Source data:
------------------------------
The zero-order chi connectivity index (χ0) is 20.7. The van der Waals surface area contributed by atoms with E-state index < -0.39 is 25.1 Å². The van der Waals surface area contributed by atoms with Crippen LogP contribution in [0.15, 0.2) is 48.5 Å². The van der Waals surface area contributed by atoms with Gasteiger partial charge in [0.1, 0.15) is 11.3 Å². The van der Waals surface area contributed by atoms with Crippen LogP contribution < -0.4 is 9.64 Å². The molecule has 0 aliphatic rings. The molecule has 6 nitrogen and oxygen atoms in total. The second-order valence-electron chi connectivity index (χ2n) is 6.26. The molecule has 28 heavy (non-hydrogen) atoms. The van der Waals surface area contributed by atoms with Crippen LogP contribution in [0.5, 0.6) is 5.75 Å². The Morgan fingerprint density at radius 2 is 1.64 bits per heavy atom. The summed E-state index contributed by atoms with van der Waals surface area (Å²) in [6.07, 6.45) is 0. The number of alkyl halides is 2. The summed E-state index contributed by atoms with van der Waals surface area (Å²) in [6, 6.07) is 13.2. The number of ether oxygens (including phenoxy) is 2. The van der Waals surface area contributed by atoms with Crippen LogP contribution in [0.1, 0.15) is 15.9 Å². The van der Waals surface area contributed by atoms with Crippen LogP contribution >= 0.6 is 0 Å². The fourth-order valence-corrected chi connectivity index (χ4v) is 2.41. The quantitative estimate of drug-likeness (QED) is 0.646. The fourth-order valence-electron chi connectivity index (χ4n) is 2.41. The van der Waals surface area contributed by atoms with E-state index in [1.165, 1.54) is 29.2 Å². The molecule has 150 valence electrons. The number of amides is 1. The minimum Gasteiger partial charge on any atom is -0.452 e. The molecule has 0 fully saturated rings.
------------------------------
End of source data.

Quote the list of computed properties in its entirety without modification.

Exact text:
The zero-order chi connectivity index (χ0) is 20.7. The van der Waals surface area contributed by atoms with E-state index < -0.39 is 25.1 Å². The van der Waals surface area contributed by atoms with Crippen LogP contribution in [0.15, 0.2) is 48.5 Å². The van der Waals surface area contributed by atoms with Gasteiger partial charge in [0.1, 0.15) is 11.3 Å². The van der Waals surface area contributed by atoms with Crippen LogP contribution < -0.4 is 9.64 Å². The molecule has 0 aliphatic rings. The molecule has 6 nitrogen and oxygen atoms in total. The second-order valence-electron chi connectivity index (χ2n) is 6.26. The molecule has 28 heavy (non-hydrogen) atoms. The van der Waals surface area contributed by atoms with Crippen LogP contribution in [0.5, 0.6) is 5.75 Å². The Morgan fingerprint density at radius 2 is 1.64 bits per heavy atom. The summed E-state index contributed by atoms with van der Waals surface area (Å²) in [6.07, 6.45) is 0. The number of alkyl halides is 2. The summed E-state index contributed by atoms with van der Waals surface area (Å²) in [6, 6.07) is 13.2. The number of ether oxygens (including phenoxy) is 2. The van der Waals surface area contributed by atoms with Crippen LogP contribution in [0.1, 0.15) is 15.9 Å². The van der Waals surface area contributed by atoms with Crippen LogP contribution >= 0.6 is 0 Å². The fourth-order valence-corrected chi connectivity index (χ4v) is 2.41. The quantitative estimate of drug-likeness (QED) is 0.646. The fourth-order valence-electron chi connectivity index (χ4n) is 2.41. The van der Waals surface area contributed by atoms with E-state index in [1.165, 1.54) is 29.2 Å². The molecule has 150 valence electrons. The number of amides is 1. The minimum Gasteiger partial charge on any atom is -0.452 e. The molecule has 0 fully saturated rings.